My name is Joseph Conde. I was born in 1810 in Oppau, Rheinbaiern. My wife, my two children and I left my birthplace in 1839 in order to find a new home in America. In Havre we and many other immigrants embarked on our journey to New York by sailboat. We arrived in New York after 21 days and were fortunate to have had a very safe journey. From the captain of the flatboat, that he should provide us with sufficient food once each day for 7 days. We agreed on a certain price for our food and transportation. In New York before the start of our trip, we had to pay extra for the shipping of our belongings. Our travel expenses were then adjusted at the end of our journey in Buffalo. On the first day of our journey we found that there was not even enough food for half of the immigrants. Consequently, most of us quarreled with the captain and demanded to have what we had paid for. However, he decided that we would not receive anything more because of our inappropriate behavior. We were therefore forced to do the best we could for the whole week. Those who had extra money purchased food on the boat. The rest of us had to find food wherever we could. When we finally arrived in Buffalo, the captain of the faltboat demanded that we pay the agreed upon travel expenses, including food cost. He refused to give us our belongings until we had paid him. We discussed what we should do to avoid this injustice. As we were standing at the bank discussing the situation, a Jew appeared who could speak German. He became involved in our conversation. We told him our situation, and he responded to it, "you have to sue the captain." There was no one among us who could speak English. Also we did not know how we were to supposed find the "Squire" whom the Jew had mentioned, nor how to proceed with this "suit." The Jew, however, advised us, "If you give me five dollars, I will lead you to the Squire, and I will be your interpreter." We all collected enough money to pay the Jew his price. When he received his money, he led us to the Squire in Buffalo. We did not understand anything that transpired in front of the Squire, so we left our advocate to argue our case for us. We waited anxiously until the end. The decision was in our favor. Triumphantly we returned, escorted by two constables and our advocate, to our wives and children who had been waiting by the boat. We were as happy as if we had won a whole kingdom, even though it was only a matter of a few dollars for each one of us. But this money was supposed to help us create a new home in an unknown land and protect our wives and children from any misfortune. We, therefore, had to be frugal and had no money left to attract those who would take advantage of us. Both of the constables figured out what the captain of the flatboat could charge us. They forced the captain to give us our things, and we were very satisfied with out advocate and the whole proceeding.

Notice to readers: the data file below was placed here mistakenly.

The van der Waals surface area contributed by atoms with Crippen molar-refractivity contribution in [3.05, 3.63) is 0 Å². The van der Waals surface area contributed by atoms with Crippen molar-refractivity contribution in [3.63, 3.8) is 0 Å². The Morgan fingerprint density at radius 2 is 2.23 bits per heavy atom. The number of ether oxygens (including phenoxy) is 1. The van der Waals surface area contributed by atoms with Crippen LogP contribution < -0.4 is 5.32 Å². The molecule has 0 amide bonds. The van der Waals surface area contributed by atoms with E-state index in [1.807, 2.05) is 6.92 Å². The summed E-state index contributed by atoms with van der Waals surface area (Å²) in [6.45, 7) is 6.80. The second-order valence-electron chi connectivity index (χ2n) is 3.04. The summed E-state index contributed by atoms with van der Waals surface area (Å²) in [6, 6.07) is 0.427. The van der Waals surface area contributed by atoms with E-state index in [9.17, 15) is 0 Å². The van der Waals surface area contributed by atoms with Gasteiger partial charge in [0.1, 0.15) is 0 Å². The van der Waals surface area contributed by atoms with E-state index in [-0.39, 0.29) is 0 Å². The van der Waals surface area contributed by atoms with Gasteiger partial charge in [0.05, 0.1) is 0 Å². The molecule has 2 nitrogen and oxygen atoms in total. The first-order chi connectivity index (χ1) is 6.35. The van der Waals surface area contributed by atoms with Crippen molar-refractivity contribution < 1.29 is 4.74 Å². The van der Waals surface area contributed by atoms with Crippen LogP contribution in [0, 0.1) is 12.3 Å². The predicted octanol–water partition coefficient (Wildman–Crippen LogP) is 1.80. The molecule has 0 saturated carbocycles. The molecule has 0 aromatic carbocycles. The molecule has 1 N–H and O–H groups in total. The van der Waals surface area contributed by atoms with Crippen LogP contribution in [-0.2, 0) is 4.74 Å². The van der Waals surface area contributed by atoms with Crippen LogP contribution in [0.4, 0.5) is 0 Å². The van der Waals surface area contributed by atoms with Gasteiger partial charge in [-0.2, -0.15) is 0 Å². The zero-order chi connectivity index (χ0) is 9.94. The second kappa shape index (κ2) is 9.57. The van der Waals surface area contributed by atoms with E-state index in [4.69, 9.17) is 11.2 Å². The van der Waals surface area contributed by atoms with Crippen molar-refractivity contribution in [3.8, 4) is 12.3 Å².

From Buffalo we took another flatboat and arrived in Portsmouth on the Ohio River without any further incidents. From there we took a steamer to Pomeroy, Ohio. The journey from New York to Pomeroy took a day longer than our entire ocean voyage of 21 days. A few of us got out in Cleveland and traveled on in various directions. As far as I remember after 32 years, the following men came with me to Pomeroy: Johann Laubener with his wife and 6 children, Jacob Schwarz with only his wife, Johann Schuler with his wife and one child, Adam Reitz with his wife and four children, Johan Lentz and his wife, and Jakob Ulrich and his wife. Some of these men have already died, while others are still alive. A few of them went to the country and became farmers. The cobbler Adam Reitz, the mason Johann Lentz, Jacob Schwarz and I remained in Pomeroy. Johann Laubener immediately bought himself land and became a farmer. Jacob Ulrich is still alive and is presently living as a farmer in Athens County, Ohio.
When I arrived here in Pomeroy, I immediately found work in a shovel factory which was then located here. If I remember correctly, I received one dollar for one day's work. I worked in this factory for one year. Since I was a carpenter back home, I found a better job the following year in 1840. I worked for Horton, the coalmine owner, for whom I built the coalboats. These boats would transport coal to Cincinnati and further on. I am still in this business today. This is all I am able to tell you about my immigration from Germany to America.
- Der Deutsche Pionier, Vol. 3(1871), pp. 140-143